Meet Dr. Gary Lemack
- Holder of the:
- Rose Mary Haggar Professorship in Urology
Urologist Gary Lemack, M.D., of UT Southwestern Medical Center wants people who suffer from urinary incontinence and pelvic prolapse to know that he can offer solutions to help them get back to a normal life.
“Many people think that’s the way they have to live their lives. And that is not the case,” Dr. Lemack says.
We can improve quality of life for patients with incontinence and prolapse.”
Dr. Lemack, a Texas Monthly Super Doctor and D Magazine Best Doctor, offers a range of treatments to help with urge incontinence and stress incontinence, ranging from medications to surgical procedures.
A particular area of focus for Dr. Lemack is neurourology – treating patients with spinal cord injuries, multiple sclerosis, Parkinson’s disease, stroke, and related neurological disorders who often have bladder problems.
“Many times, we can make things a lot more tolerable and offer patients some solutions they might not have heard of yet.”
Among the innovative approaches he offers, Dr. Lemack uses botulinum toxin (commercially known as Botox) injections in the bladder to help people with urge incontinence improve their bladder capacity and decrease urge episodes. Dr. Lemack was involved in the clinical trials for the treatment and performs the procedure more often than any other doctor in North Texas.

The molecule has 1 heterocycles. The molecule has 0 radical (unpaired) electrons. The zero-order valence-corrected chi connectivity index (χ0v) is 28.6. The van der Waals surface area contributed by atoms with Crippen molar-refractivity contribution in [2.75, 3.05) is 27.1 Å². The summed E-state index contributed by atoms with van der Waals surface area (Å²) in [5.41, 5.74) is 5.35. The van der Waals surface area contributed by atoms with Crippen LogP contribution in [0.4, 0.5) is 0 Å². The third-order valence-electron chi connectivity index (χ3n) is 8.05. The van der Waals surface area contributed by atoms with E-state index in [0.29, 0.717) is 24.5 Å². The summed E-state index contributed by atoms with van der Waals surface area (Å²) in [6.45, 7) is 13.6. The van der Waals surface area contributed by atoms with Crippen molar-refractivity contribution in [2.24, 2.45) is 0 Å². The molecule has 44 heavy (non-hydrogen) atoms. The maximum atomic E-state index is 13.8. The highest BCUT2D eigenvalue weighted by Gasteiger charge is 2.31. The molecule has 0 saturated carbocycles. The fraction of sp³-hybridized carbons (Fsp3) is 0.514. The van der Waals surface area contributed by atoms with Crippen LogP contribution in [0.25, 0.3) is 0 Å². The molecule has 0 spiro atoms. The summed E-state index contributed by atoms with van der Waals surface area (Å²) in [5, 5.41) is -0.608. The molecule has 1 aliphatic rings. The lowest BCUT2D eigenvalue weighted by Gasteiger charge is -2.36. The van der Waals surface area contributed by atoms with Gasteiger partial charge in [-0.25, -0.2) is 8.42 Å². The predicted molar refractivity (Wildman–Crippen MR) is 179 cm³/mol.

Dr. Lemack also offers neuromodulation to help treat incontinence. In these procedures, he uses electrical current to improve bladder capacity and reduce urge incontinence. For example, tibial nerve stimulation targets a nerve in the ankle to improve overactive bladder symptoms.
Dr. Lemack’s research focuses on urodynamics (tests to evaluate bladder function) and neurourology. He is currently conducting a trial for the treatment of interstitial cystitis (chronic inflammation of the bladder) and another trial to evaluate the effectiveness of tibial nerve stimulation in patients with multiple sclerosis or other neurological conditions.
- Neurogenic bladder in men and women
- Pelvic organ prolapse (cytocele, rectocele, vault prolapse)
- Overactive bladder in men and women
- Urge incontinence
- Stress incontinence in women
- Interstitial cystitis
- Female urethral strictures